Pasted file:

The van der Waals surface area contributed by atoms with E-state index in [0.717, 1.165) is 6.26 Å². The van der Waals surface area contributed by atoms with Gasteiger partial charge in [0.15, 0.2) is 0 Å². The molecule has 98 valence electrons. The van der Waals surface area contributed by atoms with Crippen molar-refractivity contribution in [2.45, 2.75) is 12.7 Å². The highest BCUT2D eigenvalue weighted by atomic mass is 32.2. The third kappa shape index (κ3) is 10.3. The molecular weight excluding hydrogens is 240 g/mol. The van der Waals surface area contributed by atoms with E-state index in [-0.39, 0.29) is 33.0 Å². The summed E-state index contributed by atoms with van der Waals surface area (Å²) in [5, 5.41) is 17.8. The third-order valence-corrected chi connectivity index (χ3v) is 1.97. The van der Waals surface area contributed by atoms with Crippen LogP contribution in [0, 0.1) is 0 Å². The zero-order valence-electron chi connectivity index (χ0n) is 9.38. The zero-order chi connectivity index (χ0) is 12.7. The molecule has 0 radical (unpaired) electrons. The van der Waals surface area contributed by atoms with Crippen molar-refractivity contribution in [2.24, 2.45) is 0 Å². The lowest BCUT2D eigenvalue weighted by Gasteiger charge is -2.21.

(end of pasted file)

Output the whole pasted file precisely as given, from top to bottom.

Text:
The van der Waals surface area contributed by atoms with E-state index in [0.717, 1.165) is 6.26 Å². The van der Waals surface area contributed by atoms with Gasteiger partial charge in [0.15, 0.2) is 0 Å². The molecule has 98 valence electrons. The van der Waals surface area contributed by atoms with Crippen molar-refractivity contribution in [2.45, 2.75) is 12.7 Å². The highest BCUT2D eigenvalue weighted by atomic mass is 32.2. The third kappa shape index (κ3) is 10.3. The molecular weight excluding hydrogens is 240 g/mol. The van der Waals surface area contributed by atoms with E-state index in [-0.39, 0.29) is 33.0 Å². The summed E-state index contributed by atoms with van der Waals surface area (Å²) in [5, 5.41) is 17.8. The third-order valence-corrected chi connectivity index (χ3v) is 1.97. The van der Waals surface area contributed by atoms with Crippen LogP contribution in [0, 0.1) is 0 Å². The zero-order valence-electron chi connectivity index (χ0n) is 9.38. The zero-order chi connectivity index (χ0) is 12.7. The molecule has 0 radical (unpaired) electrons. The van der Waals surface area contributed by atoms with Crippen molar-refractivity contribution in [2.24, 2.45) is 0 Å². The lowest BCUT2D eigenvalue weighted by Gasteiger charge is -2.21.